SunLife study finds four in ten people have experienced discrimination at work, in shops or even at GP’s surgery since turning 50
Millions of over 50s have suffered age discrimination at work, in shops and even in ?their local GP's surgery, according to the latest research from SunLife.
Since turning 50, almost four in ten people said in their opinion they had experienced some kind of age discrimination with 62% of those believing they have lost out on a job because of it, the UK’s biggest-ever study into life after 50 has found.
One respondent was told by a recruitment agency it would be ‘difficult to place her’ due to her age, while another asked to be put? on a course only to be told by their employer they would rather give it to someone younger to get ‘better value’.
As a result of their age, almost half believe they have been overlooked for promotion, 50% feel ignored by shop staff and three in ten think their GP treats them differently than when they were younger.
SunLife’s interviewed 50,0000 over 50s as part of its new Welcome to Life After 50 campaign and also found the work place is most likely to be the scene of age discrimination, followed by shops, while driving, in bars and restaurants and on public transport.
SunLife marketing director Ian Atkinson said: “Age discrimination is still a real challenge facing many people over 50 because of outdated stereotypes and ignorance.
“In reality, many over 50s are far from this pre-conceived idea some areas of society still seem to have of them.
“It’s also surprising, in a way, that we discriminate against a group we all hope we’ll one day join!
“50 is definitely not ‘old’, and with life expectancy (and retirement age) rising year on year, life after 50 certainly doesn’t mean the need to slow down or ‘take it easy’ – and more brands and businesses need to realise that.”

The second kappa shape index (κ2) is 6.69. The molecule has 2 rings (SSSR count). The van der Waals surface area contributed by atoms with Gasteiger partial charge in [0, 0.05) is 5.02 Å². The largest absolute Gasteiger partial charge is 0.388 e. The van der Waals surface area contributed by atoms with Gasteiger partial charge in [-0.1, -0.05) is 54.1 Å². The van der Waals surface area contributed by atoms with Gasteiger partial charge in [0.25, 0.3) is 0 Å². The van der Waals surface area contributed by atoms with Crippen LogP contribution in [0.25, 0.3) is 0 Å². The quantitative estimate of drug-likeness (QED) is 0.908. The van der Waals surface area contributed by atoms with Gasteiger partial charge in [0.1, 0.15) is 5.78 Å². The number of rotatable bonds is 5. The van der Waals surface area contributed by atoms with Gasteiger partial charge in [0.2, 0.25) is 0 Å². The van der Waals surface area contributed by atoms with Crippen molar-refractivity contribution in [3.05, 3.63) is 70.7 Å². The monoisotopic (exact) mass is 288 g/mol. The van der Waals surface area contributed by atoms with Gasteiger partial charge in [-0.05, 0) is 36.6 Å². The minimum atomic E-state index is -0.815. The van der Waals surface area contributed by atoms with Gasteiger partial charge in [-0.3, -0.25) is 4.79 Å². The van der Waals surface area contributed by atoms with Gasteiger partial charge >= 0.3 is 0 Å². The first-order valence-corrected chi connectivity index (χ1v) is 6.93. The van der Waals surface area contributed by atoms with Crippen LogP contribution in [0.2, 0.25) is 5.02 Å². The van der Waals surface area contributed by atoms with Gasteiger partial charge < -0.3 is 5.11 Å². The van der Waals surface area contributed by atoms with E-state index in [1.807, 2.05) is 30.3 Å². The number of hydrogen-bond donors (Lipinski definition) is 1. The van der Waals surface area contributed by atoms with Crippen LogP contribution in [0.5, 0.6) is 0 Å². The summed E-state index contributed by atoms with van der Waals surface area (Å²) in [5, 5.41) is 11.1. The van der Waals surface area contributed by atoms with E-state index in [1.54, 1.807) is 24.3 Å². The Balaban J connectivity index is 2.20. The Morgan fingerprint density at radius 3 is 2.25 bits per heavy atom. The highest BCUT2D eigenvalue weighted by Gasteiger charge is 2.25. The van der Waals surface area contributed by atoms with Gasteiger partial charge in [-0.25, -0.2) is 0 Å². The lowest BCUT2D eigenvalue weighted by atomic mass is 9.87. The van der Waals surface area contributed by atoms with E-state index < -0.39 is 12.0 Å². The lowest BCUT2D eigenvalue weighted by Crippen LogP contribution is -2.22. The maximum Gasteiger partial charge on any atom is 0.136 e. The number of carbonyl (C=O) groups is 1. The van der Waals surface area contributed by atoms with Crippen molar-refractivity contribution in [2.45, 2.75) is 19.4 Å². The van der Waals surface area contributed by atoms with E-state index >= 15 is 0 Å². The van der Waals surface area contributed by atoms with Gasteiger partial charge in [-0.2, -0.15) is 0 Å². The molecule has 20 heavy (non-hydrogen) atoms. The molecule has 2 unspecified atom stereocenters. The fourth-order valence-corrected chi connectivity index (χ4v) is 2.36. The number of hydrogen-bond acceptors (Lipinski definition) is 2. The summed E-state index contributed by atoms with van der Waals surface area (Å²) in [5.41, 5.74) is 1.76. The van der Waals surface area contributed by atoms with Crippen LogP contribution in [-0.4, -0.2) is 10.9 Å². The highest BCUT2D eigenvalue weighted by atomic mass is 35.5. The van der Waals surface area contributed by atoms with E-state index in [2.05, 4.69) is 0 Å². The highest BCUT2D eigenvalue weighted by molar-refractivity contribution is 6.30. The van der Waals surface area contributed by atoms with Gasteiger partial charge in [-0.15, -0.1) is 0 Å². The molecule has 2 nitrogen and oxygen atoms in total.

Sunlife’s research also found that as well as experiencing age discrimination themselves, almost a third believe they have witnessed someone else being subjected to it.
And 28% think age discrimination is more common than ever before.
And while 51% feel both men and women equally face discrimination, 34% believe it is something which affects women more than men.
After turning 50, 11% said they felt isolated and left out of team bonding exercises, social events and meetings at work while one in ten have faced negative remarks about their age from colleagues.
One in twenty even said they felt they were encouraged, or forced, to retire.
But it’s not just the workplace where over 50s are feeling discriminated due to their age with one in twenty being asked if they are lost when looking at clothes not necessarily aimed at older people.
Almost one in four have been ignored while waiting or queuing for something, a third have been spoken to unnecessarily slowly and around one in six have been called a nickname such as grandma or old man.
One in twenty have even had someone communicate to them through a younger person they are with rather than directly.
More than a third also feel they have missed out on being invited to social events due to their age while 14% think they have been turned down for a loan or credit agreement for no other reason than how old they are.
Half of over 50s also feel ignored by brands and advertisers.
SunLife’s Ian Atkinson added: “Far from winding down, people over 50 are busier than ever, trying new things or taking up new hobbies and just generally living life to the full. But they feel discriminated against and stereotyped.
“Nine out of ten over 50s say brands aren’t interested in them, and three quarters feel the portrayal of over 50s in the media is an outdated stereotype that does not represent them.
“So, with our new campaign Welcome to Life After 50, we are showing what life after 50 is really like and celebrating what is for many, the best time of their lives.”
Top five places for age discrimination
- In the work place
- While out shopping
- While driving
- While eating out at pubs, restaurants and bars
- On public transport